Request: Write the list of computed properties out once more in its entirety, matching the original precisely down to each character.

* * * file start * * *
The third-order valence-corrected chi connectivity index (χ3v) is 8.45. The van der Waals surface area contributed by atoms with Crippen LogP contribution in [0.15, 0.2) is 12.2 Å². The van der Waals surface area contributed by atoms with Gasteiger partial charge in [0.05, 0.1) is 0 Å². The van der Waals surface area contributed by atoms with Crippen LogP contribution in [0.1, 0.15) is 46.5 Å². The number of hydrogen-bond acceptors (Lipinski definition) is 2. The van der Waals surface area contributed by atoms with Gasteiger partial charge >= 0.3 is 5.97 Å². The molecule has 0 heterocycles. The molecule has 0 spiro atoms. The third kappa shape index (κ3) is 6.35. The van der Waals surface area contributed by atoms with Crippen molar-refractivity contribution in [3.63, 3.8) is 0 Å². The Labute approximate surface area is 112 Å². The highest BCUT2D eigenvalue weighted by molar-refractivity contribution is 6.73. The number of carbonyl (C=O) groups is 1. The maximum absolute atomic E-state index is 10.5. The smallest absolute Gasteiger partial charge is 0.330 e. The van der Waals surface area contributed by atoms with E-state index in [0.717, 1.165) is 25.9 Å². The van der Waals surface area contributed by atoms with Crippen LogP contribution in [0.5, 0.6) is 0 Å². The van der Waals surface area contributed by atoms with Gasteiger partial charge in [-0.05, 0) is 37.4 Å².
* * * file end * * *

The third-order valence-corrected chi connectivity index (χ3v) is 8.45. The van der Waals surface area contributed by atoms with Crippen LogP contribution in [0.15, 0.2) is 12.2 Å². The van der Waals surface area contributed by atoms with Gasteiger partial charge in [0.05, 0.1) is 0 Å². The van der Waals surface area contributed by atoms with Crippen LogP contribution in [0.1, 0.15) is 46.5 Å². The number of hydrogen-bond acceptors (Lipinski definition) is 2. The van der Waals surface area contributed by atoms with Gasteiger partial charge >= 0.3 is 5.97 Å². The molecule has 0 heterocycles. The molecule has 0 spiro atoms. The third kappa shape index (κ3) is 6.35. The van der Waals surface area contributed by atoms with Crippen molar-refractivity contribution in [3.63, 3.8) is 0 Å². The Labute approximate surface area is 112 Å². The highest BCUT2D eigenvalue weighted by molar-refractivity contribution is 6.73. The number of carbonyl (C=O) groups is 1. The maximum absolute atomic E-state index is 10.5. The smallest absolute Gasteiger partial charge is 0.330 e. The van der Waals surface area contributed by atoms with E-state index in [0.717, 1.165) is 25.9 Å². The van der Waals surface area contributed by atoms with Crippen LogP contribution in [0.5, 0.6) is 0 Å². The van der Waals surface area contributed by atoms with Gasteiger partial charge in [-0.05, 0) is 37.4 Å².